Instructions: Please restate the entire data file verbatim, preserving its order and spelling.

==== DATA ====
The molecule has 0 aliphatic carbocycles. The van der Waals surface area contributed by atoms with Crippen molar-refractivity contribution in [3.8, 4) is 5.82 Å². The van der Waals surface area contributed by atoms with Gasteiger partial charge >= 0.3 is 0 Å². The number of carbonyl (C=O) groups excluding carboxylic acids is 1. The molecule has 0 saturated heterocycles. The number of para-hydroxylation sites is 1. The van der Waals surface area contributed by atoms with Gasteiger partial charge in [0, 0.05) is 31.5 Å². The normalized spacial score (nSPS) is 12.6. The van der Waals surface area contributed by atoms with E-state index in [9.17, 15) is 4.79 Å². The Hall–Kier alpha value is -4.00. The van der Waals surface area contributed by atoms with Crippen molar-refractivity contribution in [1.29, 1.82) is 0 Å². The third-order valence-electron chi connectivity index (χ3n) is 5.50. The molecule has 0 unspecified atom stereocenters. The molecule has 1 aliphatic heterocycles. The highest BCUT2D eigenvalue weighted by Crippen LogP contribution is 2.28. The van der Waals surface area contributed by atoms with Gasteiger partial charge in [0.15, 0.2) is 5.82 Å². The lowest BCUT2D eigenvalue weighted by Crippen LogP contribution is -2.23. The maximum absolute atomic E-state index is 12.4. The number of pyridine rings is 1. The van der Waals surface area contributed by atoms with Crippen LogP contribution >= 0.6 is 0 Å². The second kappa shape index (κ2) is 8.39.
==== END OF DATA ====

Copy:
The molecule has 0 aliphatic carbocycles. The van der Waals surface area contributed by atoms with Crippen molar-refractivity contribution in [3.8, 4) is 5.82 Å². The van der Waals surface area contributed by atoms with Gasteiger partial charge >= 0.3 is 0 Å². The number of carbonyl (C=O) groups excluding carboxylic acids is 1. The molecule has 0 saturated heterocycles. The number of para-hydroxylation sites is 1. The van der Waals surface area contributed by atoms with Gasteiger partial charge in [0, 0.05) is 31.5 Å². The normalized spacial score (nSPS) is 12.6. The van der Waals surface area contributed by atoms with E-state index in [9.17, 15) is 4.79 Å². The Hall–Kier alpha value is -4.00. The van der Waals surface area contributed by atoms with Crippen molar-refractivity contribution in [1.29, 1.82) is 0 Å². The third-order valence-electron chi connectivity index (χ3n) is 5.50. The molecule has 0 unspecified atom stereocenters. The molecule has 1 aliphatic heterocycles. The highest BCUT2D eigenvalue weighted by Crippen LogP contribution is 2.28. The van der Waals surface area contributed by atoms with Gasteiger partial charge in [0.15, 0.2) is 5.82 Å². The lowest BCUT2D eigenvalue weighted by Crippen LogP contribution is -2.23. The maximum absolute atomic E-state index is 12.4. The number of pyridine rings is 1. The van der Waals surface area contributed by atoms with Crippen LogP contribution >= 0.6 is 0 Å². The second kappa shape index (κ2) is 8.39.